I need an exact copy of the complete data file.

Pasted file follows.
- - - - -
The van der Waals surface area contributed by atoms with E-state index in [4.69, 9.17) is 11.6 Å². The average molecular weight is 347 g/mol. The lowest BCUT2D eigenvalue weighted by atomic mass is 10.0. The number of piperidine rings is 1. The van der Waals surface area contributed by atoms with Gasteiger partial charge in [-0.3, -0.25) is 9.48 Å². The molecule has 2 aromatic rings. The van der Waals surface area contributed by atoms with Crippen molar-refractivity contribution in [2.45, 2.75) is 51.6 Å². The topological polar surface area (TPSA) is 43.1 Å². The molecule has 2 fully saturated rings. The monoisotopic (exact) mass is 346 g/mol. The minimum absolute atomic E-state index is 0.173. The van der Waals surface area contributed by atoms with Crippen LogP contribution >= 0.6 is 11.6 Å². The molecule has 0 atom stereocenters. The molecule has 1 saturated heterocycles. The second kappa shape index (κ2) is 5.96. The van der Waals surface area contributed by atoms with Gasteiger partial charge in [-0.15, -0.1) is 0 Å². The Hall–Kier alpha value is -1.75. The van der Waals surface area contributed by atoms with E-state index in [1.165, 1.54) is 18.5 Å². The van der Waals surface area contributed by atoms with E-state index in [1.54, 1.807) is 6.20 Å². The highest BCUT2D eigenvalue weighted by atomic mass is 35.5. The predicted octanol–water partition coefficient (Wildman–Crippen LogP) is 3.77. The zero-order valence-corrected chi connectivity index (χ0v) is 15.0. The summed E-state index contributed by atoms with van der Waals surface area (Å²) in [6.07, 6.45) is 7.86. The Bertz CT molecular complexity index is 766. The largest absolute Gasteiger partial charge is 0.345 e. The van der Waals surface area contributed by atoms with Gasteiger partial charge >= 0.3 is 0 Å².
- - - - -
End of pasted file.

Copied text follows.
The van der Waals surface area contributed by atoms with E-state index in [4.69, 9.17) is 11.6 Å². The average molecular weight is 347 g/mol. The lowest BCUT2D eigenvalue weighted by atomic mass is 10.0. The number of piperidine rings is 1. The van der Waals surface area contributed by atoms with Gasteiger partial charge in [-0.3, -0.25) is 9.48 Å². The molecule has 2 aromatic rings. The van der Waals surface area contributed by atoms with Crippen molar-refractivity contribution in [2.45, 2.75) is 51.6 Å². The topological polar surface area (TPSA) is 43.1 Å². The molecule has 2 fully saturated rings. The monoisotopic (exact) mass is 346 g/mol. The minimum absolute atomic E-state index is 0.173. The van der Waals surface area contributed by atoms with Crippen LogP contribution >= 0.6 is 11.6 Å². The molecule has 0 atom stereocenters. The molecule has 1 saturated heterocycles. The second kappa shape index (κ2) is 5.96. The van der Waals surface area contributed by atoms with Gasteiger partial charge in [-0.15, -0.1) is 0 Å². The Hall–Kier alpha value is -1.75. The van der Waals surface area contributed by atoms with E-state index in [1.165, 1.54) is 18.5 Å². The van der Waals surface area contributed by atoms with E-state index in [1.54, 1.807) is 6.20 Å². The highest BCUT2D eigenvalue weighted by atomic mass is 35.5. The predicted octanol–water partition coefficient (Wildman–Crippen LogP) is 3.77. The zero-order valence-corrected chi connectivity index (χ0v) is 15.0. The summed E-state index contributed by atoms with van der Waals surface area (Å²) in [6.07, 6.45) is 7.86. The Bertz CT molecular complexity index is 766. The largest absolute Gasteiger partial charge is 0.345 e. The van der Waals surface area contributed by atoms with Gasteiger partial charge >= 0.3 is 0 Å².